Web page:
The effect of Hollywood’s tall tales on the perception of the paranormal

I am officially a hypocrite, as although I chastise Hollywood and popular culture for its portrayal of the paranormal and the unexplained, I have to admit I am also part of the problem of which I complain.

I had my first encounter with the paranormal as a child on the farm where I grew up. At the time I had been frightened by the experience and would later learn from cinema I was right to be so. For movies showed me how these things start small, a faint knocking sound on a wall, whispers in the dark and then, before you know it, you are being dragged from your bed to goodness knows where, through a wardrobe! In fact, so profound was the effect of these portrayals that for a number of years I actively turned my back on all things paranormal, too fearful of what I may stir up should I dare to acknowledge their existence.

But there did eventually come a point where rather than being afraid of the paranormal I became annoyed of how it was portrayed in films. The first example of which was The Sixth Sense, and not just because I am probably the only person on this planet that didn’t see the twist coming, but because every apparition displayed gruesome evidence of how they died. Whilst I am no expert, and my sightings of such things may not be numerous, I cannot honestly imagine that such sights are as common or as grisly as the movie would have you believe.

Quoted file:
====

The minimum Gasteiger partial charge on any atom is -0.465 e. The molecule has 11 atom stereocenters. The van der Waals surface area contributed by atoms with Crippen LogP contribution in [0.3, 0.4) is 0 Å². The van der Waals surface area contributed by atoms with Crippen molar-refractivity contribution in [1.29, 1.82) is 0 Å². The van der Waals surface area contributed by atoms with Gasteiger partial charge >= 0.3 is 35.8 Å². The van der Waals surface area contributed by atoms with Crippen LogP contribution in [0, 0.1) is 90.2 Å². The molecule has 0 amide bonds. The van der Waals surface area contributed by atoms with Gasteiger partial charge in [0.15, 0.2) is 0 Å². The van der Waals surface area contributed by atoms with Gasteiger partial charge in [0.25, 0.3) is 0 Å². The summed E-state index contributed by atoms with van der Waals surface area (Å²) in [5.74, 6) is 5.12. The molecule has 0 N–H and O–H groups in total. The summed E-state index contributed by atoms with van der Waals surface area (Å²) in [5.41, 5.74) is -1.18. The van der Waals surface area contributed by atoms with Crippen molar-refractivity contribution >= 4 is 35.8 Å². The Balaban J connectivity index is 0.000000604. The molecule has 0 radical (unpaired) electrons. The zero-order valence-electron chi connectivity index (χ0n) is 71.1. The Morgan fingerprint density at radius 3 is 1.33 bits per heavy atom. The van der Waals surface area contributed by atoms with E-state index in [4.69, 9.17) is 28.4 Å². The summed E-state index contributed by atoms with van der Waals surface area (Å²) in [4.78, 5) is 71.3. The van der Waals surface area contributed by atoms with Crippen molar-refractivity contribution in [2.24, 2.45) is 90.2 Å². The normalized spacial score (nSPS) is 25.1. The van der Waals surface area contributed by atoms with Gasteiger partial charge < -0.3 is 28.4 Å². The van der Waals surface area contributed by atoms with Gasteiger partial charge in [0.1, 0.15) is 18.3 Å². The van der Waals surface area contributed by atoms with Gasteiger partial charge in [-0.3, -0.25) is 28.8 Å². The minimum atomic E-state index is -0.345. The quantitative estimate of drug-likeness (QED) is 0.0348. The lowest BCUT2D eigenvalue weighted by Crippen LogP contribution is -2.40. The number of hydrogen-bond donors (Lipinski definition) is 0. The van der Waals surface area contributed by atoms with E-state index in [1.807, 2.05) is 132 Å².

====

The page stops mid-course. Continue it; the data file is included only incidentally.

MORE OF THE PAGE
That being said, I rather enjoy indulging in a good horror movie and, despite my initial reservations, I think The Sixth Sense is actually a very good film. I even enjoyed the beginning of Paranormal Activity, most notably where the female lead stands eerily for hours on end at her husband’s bedside. But unfortunately, as the way so many of these films go, it too ends up descending into fantastical chaos, with Ouija boards spontaneously combusting and the ever prevalent ‘dragged out of bed by one’s feet’ scene.

But does any of this really matter and does it cause any harm if the paranormal is represented realistically or not? It’s just a movie, after all?

In most cases the aim of a film is entertainment, but they can and do have the power to influence people’s behaviour and understanding of the world. No doubt it will be argued till the end of time as to whether violence in films causes violence in real life but there are also things such as people’s perception of phenomena which can be influenced in a much more subtle way by what is depicted on screen. Just look at the effect Jaws had on the reputation of sharks. Shark attacks are incredibly rare and it is said you are more likely to die from falling out of bed than by being attacked by one. But despite the reality, the movie conjured up enough fear that it resulted in a large culling of sharks in the years subsequent to the film’s release. 

This led me to wonder, are these movies creating the fear or are they just tapping into and exploiting those we already have?